A hit horror from an unpopular creator that didn’t deliver the promised sequels gets stranded on streaming

devil-2010
via Universal

It speaks volumes about how far M. Night Shyamalan’s stock had plummeted in the eyes of the general public that a video went viral in the buildup to the release of 2010’s Devil that showed audiences audibly groaning and laughing in the theater when his name appeared in the trailer, almost as if they were expecting disappointment.

In fairness, given that his three most recent features at the time were Lady in the Water, The Happening, and The Last Airbender, it was an understandable response. The filmmaker becoming a punchline didn’t stop the supernatural chiller from earning almost $63 million at the box office on a $10 million budget, though, but it may have helped end the franchise we’d already been promised at the time.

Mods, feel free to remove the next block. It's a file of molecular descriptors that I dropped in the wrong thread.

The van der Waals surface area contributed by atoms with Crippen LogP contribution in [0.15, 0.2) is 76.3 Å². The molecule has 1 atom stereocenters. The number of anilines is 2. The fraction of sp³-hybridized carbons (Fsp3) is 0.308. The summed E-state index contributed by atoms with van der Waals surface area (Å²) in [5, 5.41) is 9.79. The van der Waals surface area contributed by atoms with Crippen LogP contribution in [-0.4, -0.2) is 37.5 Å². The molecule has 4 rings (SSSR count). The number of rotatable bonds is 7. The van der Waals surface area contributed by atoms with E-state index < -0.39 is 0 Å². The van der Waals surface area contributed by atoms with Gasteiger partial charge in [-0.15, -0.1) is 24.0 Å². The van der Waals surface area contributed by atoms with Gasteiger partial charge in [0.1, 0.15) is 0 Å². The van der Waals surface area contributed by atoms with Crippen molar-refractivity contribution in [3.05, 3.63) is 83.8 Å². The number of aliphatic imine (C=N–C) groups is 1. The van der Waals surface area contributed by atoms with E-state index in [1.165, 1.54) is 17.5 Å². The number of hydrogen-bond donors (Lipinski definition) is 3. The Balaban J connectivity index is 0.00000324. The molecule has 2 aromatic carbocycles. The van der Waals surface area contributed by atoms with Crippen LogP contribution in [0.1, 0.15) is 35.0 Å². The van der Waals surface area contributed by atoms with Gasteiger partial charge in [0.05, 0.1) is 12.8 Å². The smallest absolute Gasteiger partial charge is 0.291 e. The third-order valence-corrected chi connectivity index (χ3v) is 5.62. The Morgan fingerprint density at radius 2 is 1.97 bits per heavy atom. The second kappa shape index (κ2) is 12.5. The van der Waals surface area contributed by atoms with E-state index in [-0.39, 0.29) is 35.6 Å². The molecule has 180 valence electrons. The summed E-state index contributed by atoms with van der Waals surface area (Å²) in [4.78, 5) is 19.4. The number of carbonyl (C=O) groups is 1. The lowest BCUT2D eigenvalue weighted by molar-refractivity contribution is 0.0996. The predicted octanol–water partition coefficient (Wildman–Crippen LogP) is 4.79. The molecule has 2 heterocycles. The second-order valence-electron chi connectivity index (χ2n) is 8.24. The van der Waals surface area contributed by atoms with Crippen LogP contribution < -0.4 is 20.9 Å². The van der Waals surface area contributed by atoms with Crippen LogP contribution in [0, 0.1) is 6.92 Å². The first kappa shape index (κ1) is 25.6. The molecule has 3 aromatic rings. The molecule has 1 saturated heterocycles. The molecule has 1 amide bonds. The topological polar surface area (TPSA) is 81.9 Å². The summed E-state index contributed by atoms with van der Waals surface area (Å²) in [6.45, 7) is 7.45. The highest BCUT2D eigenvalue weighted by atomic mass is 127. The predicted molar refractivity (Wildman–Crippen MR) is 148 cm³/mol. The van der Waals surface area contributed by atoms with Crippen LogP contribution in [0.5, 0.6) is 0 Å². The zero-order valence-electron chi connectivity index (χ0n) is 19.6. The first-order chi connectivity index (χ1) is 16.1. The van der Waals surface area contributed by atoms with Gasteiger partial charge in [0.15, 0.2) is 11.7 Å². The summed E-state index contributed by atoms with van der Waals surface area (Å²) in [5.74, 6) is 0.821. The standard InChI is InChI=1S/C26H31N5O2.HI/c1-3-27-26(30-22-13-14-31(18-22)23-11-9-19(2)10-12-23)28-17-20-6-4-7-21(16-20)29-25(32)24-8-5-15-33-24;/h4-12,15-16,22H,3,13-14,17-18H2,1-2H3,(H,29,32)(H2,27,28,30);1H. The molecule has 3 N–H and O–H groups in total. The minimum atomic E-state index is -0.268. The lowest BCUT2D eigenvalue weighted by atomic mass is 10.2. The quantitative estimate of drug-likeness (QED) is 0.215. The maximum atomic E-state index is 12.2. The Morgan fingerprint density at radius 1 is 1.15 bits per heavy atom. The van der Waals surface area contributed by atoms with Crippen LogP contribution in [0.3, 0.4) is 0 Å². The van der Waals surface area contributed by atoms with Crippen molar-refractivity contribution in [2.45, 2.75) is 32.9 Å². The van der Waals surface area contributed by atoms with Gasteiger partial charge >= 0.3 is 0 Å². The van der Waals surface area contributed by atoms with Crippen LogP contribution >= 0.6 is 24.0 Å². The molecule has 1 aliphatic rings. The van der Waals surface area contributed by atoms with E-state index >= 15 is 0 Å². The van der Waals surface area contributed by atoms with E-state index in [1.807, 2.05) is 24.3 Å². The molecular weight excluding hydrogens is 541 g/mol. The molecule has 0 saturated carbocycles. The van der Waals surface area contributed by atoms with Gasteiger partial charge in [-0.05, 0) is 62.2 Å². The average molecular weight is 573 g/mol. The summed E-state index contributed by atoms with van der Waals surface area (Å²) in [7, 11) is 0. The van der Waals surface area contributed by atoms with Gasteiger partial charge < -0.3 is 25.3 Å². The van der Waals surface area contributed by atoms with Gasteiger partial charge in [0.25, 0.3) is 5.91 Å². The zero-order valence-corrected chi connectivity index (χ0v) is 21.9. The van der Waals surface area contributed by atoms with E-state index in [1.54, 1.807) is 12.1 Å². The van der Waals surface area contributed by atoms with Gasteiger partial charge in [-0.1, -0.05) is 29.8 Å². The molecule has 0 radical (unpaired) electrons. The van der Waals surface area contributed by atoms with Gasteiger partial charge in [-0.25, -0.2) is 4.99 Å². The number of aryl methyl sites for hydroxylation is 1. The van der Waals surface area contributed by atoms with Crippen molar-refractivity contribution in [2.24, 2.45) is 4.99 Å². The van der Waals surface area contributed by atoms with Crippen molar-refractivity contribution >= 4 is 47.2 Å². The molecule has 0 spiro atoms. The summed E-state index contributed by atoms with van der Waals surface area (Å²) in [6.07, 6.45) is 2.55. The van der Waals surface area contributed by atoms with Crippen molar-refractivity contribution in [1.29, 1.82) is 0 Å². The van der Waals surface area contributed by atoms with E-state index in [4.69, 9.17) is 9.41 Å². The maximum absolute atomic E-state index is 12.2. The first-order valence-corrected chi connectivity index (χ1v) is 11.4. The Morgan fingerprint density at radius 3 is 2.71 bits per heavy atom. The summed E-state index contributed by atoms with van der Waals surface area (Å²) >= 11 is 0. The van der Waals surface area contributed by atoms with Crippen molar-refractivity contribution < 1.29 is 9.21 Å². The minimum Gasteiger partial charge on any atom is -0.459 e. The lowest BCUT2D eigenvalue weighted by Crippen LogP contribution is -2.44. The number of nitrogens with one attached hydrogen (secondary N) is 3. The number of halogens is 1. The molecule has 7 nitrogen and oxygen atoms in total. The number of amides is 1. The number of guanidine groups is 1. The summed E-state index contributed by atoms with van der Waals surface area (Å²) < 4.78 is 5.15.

devil-2010
via Universal

For what it’s worth, Devil was a decent enough self-contained tale that found five strangers stuck on a broken-down elevator, only for secrets to emerge as their irritation with each other swiftly evolves into full-blown demonic panic. It’s even in the midst of a streaming resurgence, too, with FlixPatrol revealing it to be a Top 10 performer on Starz in several countries around the world a full dozen years on from its debut.

Devil was pegged as the first installment of The Night Chronicles, a planned series of standalone films spearheaded by Shyamalan. There was even an indent explicitly naming the production company of the same name in the marketing, with Reincarnate announced as the second chapter. And yet, it simply vanished into the ether of development hell, never to be seen or heard from again.